Ahead of me, an arc of 12,000-foot peaks corralled the top of a canyon. On my left, the white crags of Glacier Ridge were colored by the setting sun. Only an hour of daylight remained. I was looking for a rock feature that goes unnamed on most maps, but is known by climbers as Horn Peak. It should have been just north of Elizabeth Pass in California’s Sierra Nevada. But with barely two miles until I reached the top of the trail, it was nowhere to be found.
I had originally seen Horn Peak in a lesser-known Ansel Adams photograph called “High Country Crags and Moon, Sunrise, Kings Canyon National Park.” In the black-and-white image, a band of toothy gray rock is drawn through the middle of a wide black expanse. The moon, just days past full, floats in the darkness above the cliff. The landscape itself seems lunar: no trees, no clouds, just emptiness. The foreground is lost in shadow. But it’s the “sunrise” of the title that’s hardest to reconcile. I mistake the dark sky and the silver moon for night every time I look at the picture. Only with conscious effort can I see the foreground shadow as an effect of the rising sun.
These visual puzzles had drawn me to the photograph. But it was another mystery entirely that compelled me to find the scene in the wild. The negative bore only the vague date of “circa 1935,” but Adams didn’t print the image I saw until 1979. Would dating the negative more precisely explain this long delay? Or was there something at the site in Kings Canyon that would help me understand the photographer’s motivations? Hurrying toward Elizabeth Pass at sunset in the middle of a four-day, 50-mile backpacking trip, I was trying to find out.
When I first saw the photograph, I didn’t recognize it as an Adams. Josie R. Johnson, a curatorial fellow at the Cantor Center for the Visual Arts at Stanford University, in Stanford, Calif., where I teach, planned to include it in an exhibition. She’d chosen the image for its otherworldly qualities. “It sticks with you,” she said, “for being such an enigma.”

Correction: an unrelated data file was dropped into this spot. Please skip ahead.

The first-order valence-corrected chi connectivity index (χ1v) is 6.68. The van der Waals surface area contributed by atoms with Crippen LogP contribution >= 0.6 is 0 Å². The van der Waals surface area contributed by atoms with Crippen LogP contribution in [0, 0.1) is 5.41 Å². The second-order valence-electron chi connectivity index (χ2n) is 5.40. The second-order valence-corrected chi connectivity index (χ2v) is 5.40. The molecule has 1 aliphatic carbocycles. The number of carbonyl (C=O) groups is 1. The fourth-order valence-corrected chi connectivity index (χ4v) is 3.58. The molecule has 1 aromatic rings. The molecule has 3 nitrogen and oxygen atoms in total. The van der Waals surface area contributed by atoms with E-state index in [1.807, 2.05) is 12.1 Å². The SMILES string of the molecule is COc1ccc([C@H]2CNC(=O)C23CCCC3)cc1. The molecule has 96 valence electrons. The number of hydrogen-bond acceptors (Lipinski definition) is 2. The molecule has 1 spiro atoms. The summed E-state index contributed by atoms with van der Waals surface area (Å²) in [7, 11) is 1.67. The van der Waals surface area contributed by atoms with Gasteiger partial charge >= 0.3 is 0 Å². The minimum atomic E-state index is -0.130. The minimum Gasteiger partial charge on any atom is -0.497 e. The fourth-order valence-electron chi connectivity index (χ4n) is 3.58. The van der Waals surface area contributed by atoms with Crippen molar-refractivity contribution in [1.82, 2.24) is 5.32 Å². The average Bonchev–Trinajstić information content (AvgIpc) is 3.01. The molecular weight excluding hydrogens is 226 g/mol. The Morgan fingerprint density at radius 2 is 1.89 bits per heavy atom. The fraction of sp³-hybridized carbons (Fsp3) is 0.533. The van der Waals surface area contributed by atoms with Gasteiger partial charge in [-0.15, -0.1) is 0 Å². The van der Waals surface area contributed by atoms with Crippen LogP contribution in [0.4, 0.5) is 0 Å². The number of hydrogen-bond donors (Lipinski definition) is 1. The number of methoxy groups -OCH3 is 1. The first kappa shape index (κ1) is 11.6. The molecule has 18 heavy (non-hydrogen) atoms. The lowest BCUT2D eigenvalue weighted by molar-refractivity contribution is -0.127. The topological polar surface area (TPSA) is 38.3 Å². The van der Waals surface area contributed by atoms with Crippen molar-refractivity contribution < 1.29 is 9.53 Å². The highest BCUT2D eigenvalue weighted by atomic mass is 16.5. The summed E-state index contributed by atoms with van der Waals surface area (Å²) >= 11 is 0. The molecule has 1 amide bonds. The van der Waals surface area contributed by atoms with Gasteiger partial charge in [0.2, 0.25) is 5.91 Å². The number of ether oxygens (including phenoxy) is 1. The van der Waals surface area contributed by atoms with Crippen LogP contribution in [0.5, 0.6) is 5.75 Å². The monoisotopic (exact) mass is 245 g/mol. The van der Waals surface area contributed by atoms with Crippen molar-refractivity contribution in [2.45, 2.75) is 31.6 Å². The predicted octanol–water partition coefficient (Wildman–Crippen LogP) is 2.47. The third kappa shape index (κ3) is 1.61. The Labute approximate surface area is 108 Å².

Although Adams is perhaps the most famous of all American landscape photographers and is revered for his work in the national parks, he was also well known as a teacher. In workshops, instruction books and articles, he emphasized his technique for making perfect exposures, called the Zone System. The practice, which he formalized around 1939, allows a photographer to balance the tonal values in black-and-white images ranging from the deepest shadows to the brightest highlights. Although “High Country Crags and Moon” features a fine gradation of gray in the rock face, the impenetrable shadow in the foreground seems to break Adams’s own rules.
Rebecca Senf, the chief curator at the Center for Creative Photography at the University of Arizona, in Tucson, and the author of a book on Adams’s early career, suggests that he eventually developed a style that was “both widely comprehensible and spectacular.” Initially, she says, Adams was making pictures for fellow climbers and hikers: people who would recognize the strange terrain. Eventually he became more concerned with representing the landscape in a way that did not rely on firsthand experience. These later pictures brought him fame in his lifetime, and they remain the ones that are best known today.
“High Country Crags and Moon” bears some marks of early Adams, but even as an art historian and avid backpacker, I find the image hard to understand. Without any detail in the foreground, it’s impossible to know what’s hidden in that shadow. Is it a wide plain? A deep chasm? Scale is also hard to judge. The camera is pointed up at the cliffs, but it’s difficult to get a sense of their relative size and distance from the photographer.
The title is only a little less vague than the picture itself. Kings Canyon National Park is an area of more than 460,000 acres. It is managed jointly with Sequoia National Park by the National Park Service. Together the two parks cover more than 1,300 square miles. The terrain includes the deepest canyon in the country, the largest trees in the world and Mount Whitney, the highest peak in the contiguous United States. Within this region of superlatives, where exactly was the picture made?
I posted inquiries on online message boards for Sierra adventurers, asking for help in identifying the location. Soon I found Daniel Jeffcoach, a biology instructor at Fresno City College, in Fresno, Calif., and a dedicated hiker, climber and backcountry skier. I sent him a link to the photograph, and he replied with pictures of a friend climbing the rocky outcropping. Mr. Jeffcoach pointed me to the nearest named feature on Google maps: Elizabeth Pass. Nearby was Horn Col, a dip in the ridgeline that serves as the boundary between Kings Canyon and Sequoia National Parks. It was thoroughly disorienting to see the location in color. Adams’s black sky was bright blue, set off by chalk-white cliffs.
Now I knew roughly where the picture was made. But I still needed to figure out exactly when. Museum documentation at Stanford and in the Ansel Adams Archive, which is held at the Center for Creative Photography, both dated the negative to circa 1935. There was no further information.